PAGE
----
How Debts and Tax Dependency Cripple Gambia’s Economy Since Independence
February 18th, 2020 marked exactly 55 years since The Gambia was liberated from the shackles of colonialism under Great Britain. It came following a series of negotiations by the country’s founding fathers with the colonial masters.
The contention of both the British and many analysts at the time had been the slim chances in the economic prospect for The Gambia to be able to survive considering its small geographical size and population.
The country’s lack of diamond or oil resources, with the exception of the Atlantic Ocean and agriculture, left prospects bleak.
But with thousands of hectares of arable land, the politicians at the time insisted that the country will progress.
After independence, groundnut and cotton became the bedrock of the country’s economy with its small population size, while development was only concentrated in the urban area.
“When the population started growing, in the 80’s we had a problem because there was a global oil crisis that triggered an economic downturn globally and Gambia suffered significantly,” Nyang Njie, an economist, recalled in an exclusive interview with The Chronicle.
To stabilize the economy, the government of the country’s founding president Sir Dawda Kaira Jawara introduced Economic Recovery Program (ERP) in 1986. During this period, Gambia was advised to restructure and diversify its economy from exclusive agriculture to expand into tourism.
“This was when we started spending more on tourism infrastructure and also to make sure that we streamline the civil service because the government was the major employer when it should have been the private sector. So that was the first step of realigning the economy to growth and prosperity,” he said.
Njie recalled that Gambia’s reexport trade started registering high numbers after the ERP until the 1994 coup by the country’s second leader, Yahya Jammeh.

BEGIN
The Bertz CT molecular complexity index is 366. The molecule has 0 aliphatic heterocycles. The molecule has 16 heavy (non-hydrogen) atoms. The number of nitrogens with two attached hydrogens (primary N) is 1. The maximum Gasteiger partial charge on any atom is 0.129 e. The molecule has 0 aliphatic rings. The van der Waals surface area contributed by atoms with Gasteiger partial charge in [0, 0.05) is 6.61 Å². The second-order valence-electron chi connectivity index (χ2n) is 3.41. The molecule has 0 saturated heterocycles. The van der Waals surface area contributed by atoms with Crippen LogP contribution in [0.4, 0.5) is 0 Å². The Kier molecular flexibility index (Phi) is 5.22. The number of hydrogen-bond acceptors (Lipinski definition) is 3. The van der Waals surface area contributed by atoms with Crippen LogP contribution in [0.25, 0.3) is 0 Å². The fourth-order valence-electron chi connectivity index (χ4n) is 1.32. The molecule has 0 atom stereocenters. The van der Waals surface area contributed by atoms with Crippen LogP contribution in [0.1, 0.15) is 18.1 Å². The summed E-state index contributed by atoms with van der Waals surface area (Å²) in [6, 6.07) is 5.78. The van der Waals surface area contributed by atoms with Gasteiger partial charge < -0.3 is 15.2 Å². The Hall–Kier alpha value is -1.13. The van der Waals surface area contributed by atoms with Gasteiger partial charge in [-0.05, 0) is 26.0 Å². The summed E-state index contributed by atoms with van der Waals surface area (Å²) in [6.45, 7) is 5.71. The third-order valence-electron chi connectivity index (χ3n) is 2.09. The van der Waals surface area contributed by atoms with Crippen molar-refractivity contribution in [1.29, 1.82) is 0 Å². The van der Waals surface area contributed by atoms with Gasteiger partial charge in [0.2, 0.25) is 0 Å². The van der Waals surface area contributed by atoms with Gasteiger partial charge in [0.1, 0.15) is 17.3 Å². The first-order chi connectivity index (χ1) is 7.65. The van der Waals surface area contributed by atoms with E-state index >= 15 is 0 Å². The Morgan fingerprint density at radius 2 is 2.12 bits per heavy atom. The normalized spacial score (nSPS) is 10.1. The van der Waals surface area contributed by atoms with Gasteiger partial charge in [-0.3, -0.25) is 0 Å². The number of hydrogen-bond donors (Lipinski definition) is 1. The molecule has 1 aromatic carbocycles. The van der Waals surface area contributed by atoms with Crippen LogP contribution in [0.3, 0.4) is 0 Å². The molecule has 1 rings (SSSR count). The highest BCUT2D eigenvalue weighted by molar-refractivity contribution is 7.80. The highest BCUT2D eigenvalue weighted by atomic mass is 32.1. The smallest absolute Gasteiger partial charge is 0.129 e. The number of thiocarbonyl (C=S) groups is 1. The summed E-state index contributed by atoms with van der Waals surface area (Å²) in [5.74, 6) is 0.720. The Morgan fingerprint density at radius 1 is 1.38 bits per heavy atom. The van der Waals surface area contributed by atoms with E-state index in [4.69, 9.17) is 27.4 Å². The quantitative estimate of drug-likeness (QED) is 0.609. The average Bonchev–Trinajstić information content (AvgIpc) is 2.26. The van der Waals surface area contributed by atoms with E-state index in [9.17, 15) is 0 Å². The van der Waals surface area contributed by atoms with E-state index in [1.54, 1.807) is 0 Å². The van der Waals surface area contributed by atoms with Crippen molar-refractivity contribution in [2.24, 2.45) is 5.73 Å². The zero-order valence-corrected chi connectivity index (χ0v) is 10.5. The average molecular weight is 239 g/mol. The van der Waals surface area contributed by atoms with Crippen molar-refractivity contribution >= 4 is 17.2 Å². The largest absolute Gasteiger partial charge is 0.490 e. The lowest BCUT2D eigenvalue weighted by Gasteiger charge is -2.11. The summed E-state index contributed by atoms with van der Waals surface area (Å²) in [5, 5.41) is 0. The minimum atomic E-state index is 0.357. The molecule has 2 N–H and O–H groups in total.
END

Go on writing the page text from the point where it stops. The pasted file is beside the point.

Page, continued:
“Jammeh’s program created some economic isolation whereby travel ban and other things were issued. This travel ban slowed the economy and changed the direction of the economy.”
He argued that Jammeh’s 22-year rule caused a stunted growth to the economy despite bringing several projects into being.
“We [referring to Jammeh administration] built more schools, we built more roads, we erected more street lights, but the pocket of the average Gambian didn’t change much even though we have gone through what we called Poverty Reduction Strategy Paper (PRSP) with the World Bank,” said the economist.
He also blamed Jammeh’s government for increasing the growth of domestic debt while the country was not able to sustain the repayment of such debt. Hence, it was affecting the national budget which doesn’t have much for agriculture, health, infrastructure and education.
Assessing Adama Barrow’s economic strategy, Njie considers the fact of inheriting a country with enormous liabilities caused by what he calls “Jammeh expansionary government”.
“It was [referring to Jammeh era economy] growing and the growth was not sustainable. We were growing using debts. So, this government inherited an economy that was debt-ridden,” he said.
He challenges the government to put in place programs that will manage debts, restructure it, and that will also cut the appetite to spend money that they don’t have as a country.
Poverty on the rise
According to Gambia Bureau of Statistics (GBOS) survey published in 2017, The Gambia’s national poverty rate rose slightly between 2010 and 2015-16 with an increase of 0.5 percent while the number of people living in poverty went up from 0.79 million in 2010 to 0.94 million in 2015-16.
Nyang Njie believes that rapid population growth is a key factor.
“In 1970, Gambia was less than 700,000 and in 1990 it was almost 1.1 million and today we are 2.3 million. So, population also feeds into our rate of poverty because we don’t have enough economic and social opportunities for people.”
He suggested the need for economic diversification to avoid completely relying on one sector to fight national poverty.